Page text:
Physiopathology of the cochlear microcirculation

Research output: Contribution to journalArticle

73 Citations (Scopus)

Abstract

Normal blood supply to the cochlea is critically important for establishing the endocochlear potential and sustaining production of endolymph. Abnormal cochlear microcirculation has long been considered an etiologic factor in noise-induced hearing loss, age-related hearing loss (presbycusis), sudden hearing loss or vestibular function, and Meniere's disease. Knowledge of the mechanisms underlying the pathophysiology of cochlear microcirculation is of fundamental clinical importance. A better understanding of cochlear blood flow (CoBF) will enable more effective management of hearing disorders resulting from aberrant blood flow. This review focuses on recent discoveries and findings related to the physiopathology of the cochlear microvasculature.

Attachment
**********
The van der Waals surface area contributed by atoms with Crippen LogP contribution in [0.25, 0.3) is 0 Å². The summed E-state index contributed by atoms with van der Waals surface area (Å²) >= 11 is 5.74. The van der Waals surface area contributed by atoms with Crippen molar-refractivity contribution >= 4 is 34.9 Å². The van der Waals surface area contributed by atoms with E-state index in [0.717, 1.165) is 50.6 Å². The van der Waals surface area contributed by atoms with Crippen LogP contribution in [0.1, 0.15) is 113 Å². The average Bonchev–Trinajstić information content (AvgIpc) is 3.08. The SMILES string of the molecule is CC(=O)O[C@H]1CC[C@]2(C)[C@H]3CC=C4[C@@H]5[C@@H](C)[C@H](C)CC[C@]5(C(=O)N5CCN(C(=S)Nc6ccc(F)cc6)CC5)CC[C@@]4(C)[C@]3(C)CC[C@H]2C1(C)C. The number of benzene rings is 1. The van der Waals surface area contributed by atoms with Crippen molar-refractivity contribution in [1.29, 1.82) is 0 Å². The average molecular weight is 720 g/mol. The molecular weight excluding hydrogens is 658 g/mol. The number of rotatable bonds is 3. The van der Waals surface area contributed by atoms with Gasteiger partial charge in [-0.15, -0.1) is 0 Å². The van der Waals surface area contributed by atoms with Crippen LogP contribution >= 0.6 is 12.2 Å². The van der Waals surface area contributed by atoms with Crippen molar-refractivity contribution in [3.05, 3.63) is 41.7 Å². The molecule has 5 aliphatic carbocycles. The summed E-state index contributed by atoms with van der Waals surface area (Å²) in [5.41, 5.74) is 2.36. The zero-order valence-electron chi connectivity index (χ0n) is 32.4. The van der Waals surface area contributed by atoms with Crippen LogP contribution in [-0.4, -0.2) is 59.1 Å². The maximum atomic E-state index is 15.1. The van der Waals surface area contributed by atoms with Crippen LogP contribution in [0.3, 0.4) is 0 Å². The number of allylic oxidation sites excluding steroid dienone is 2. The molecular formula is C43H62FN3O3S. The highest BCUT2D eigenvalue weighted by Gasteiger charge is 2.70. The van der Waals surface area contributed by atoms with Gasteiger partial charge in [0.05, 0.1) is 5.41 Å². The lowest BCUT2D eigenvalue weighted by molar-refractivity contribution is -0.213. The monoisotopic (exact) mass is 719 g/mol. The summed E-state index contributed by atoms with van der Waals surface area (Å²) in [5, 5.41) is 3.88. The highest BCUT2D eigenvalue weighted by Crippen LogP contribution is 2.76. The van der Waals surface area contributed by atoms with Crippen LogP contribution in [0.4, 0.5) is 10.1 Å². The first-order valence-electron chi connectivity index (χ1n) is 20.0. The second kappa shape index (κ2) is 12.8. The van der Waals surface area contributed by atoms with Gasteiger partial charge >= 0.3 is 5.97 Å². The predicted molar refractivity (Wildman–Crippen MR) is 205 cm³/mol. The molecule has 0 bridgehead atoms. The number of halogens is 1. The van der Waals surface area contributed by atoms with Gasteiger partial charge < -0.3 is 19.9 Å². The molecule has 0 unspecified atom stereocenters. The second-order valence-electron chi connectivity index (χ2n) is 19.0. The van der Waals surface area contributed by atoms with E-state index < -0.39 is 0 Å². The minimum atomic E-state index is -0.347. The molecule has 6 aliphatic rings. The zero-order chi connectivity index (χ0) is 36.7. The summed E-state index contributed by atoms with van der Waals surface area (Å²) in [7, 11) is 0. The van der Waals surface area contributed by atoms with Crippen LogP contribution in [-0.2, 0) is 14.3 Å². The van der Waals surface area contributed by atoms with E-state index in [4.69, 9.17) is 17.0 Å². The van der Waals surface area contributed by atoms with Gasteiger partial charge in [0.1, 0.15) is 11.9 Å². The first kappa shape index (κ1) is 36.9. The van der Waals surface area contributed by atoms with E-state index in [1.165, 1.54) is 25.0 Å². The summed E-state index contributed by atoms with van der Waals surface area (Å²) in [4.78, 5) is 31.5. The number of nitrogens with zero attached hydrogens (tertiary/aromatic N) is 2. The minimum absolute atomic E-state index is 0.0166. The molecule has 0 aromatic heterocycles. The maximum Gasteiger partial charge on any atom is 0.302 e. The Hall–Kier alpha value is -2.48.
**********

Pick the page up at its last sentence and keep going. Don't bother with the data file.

Original languageEnglish (US)
Pages (from-to)10-24
Number of pages15
JournalHearing Research
Volume282
Issue number1-2
DOIs
StatePublished - Dec 2011

Fingerprint

Cochlea
Microcirculation
Vestibular Diseases
Presbycusis
Endolymph
Hearing Disorders
Noise-Induced Hearing Loss
Sudden Hearing Loss
Meniere Disease
Microvessels
Hearing Loss

ASJC Scopus subject areas

  • Sensory Systems

Cite this

Physiopathology of the cochlear microcirculation. / Shi, Xiao.

In: Hearing Research, Vol. 282, No. 1-2, 12.2011, p. 10-24.

Research output: Contribution to journalArticle

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